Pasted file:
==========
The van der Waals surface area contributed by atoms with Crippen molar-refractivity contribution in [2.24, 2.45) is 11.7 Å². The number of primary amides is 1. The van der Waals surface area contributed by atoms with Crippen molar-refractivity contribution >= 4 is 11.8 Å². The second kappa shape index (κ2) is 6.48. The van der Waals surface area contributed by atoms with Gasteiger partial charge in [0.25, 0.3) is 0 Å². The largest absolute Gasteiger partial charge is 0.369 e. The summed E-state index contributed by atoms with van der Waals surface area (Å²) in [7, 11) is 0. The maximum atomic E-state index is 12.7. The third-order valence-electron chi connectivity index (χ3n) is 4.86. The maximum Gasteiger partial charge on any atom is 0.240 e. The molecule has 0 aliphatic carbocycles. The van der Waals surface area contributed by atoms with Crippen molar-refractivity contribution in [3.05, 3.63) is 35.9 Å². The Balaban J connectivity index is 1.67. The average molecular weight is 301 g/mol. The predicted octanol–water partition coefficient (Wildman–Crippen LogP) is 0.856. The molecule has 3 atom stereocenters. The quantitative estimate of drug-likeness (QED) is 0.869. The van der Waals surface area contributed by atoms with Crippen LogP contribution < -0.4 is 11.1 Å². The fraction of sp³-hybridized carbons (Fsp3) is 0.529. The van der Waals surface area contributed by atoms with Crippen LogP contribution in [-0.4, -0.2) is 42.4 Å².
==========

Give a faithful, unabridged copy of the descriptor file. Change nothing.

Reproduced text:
The van der Waals surface area contributed by atoms with Crippen molar-refractivity contribution in [2.24, 2.45) is 11.7 Å². The number of primary amides is 1. The van der Waals surface area contributed by atoms with Crippen molar-refractivity contribution >= 4 is 11.8 Å². The second kappa shape index (κ2) is 6.48. The van der Waals surface area contributed by atoms with Gasteiger partial charge in [0.25, 0.3) is 0 Å². The largest absolute Gasteiger partial charge is 0.369 e. The summed E-state index contributed by atoms with van der Waals surface area (Å²) in [7, 11) is 0. The maximum atomic E-state index is 12.7. The third-order valence-electron chi connectivity index (χ3n) is 4.86. The maximum Gasteiger partial charge on any atom is 0.240 e. The molecule has 0 aliphatic carbocycles. The van der Waals surface area contributed by atoms with Crippen molar-refractivity contribution in [3.05, 3.63) is 35.9 Å². The Balaban J connectivity index is 1.67. The average molecular weight is 301 g/mol. The predicted octanol–water partition coefficient (Wildman–Crippen LogP) is 0.856. The molecule has 3 atom stereocenters. The quantitative estimate of drug-likeness (QED) is 0.869. The van der Waals surface area contributed by atoms with Crippen LogP contribution < -0.4 is 11.1 Å². The fraction of sp³-hybridized carbons (Fsp3) is 0.529. The van der Waals surface area contributed by atoms with Crippen LogP contribution in [-0.4, -0.2) is 42.4 Å².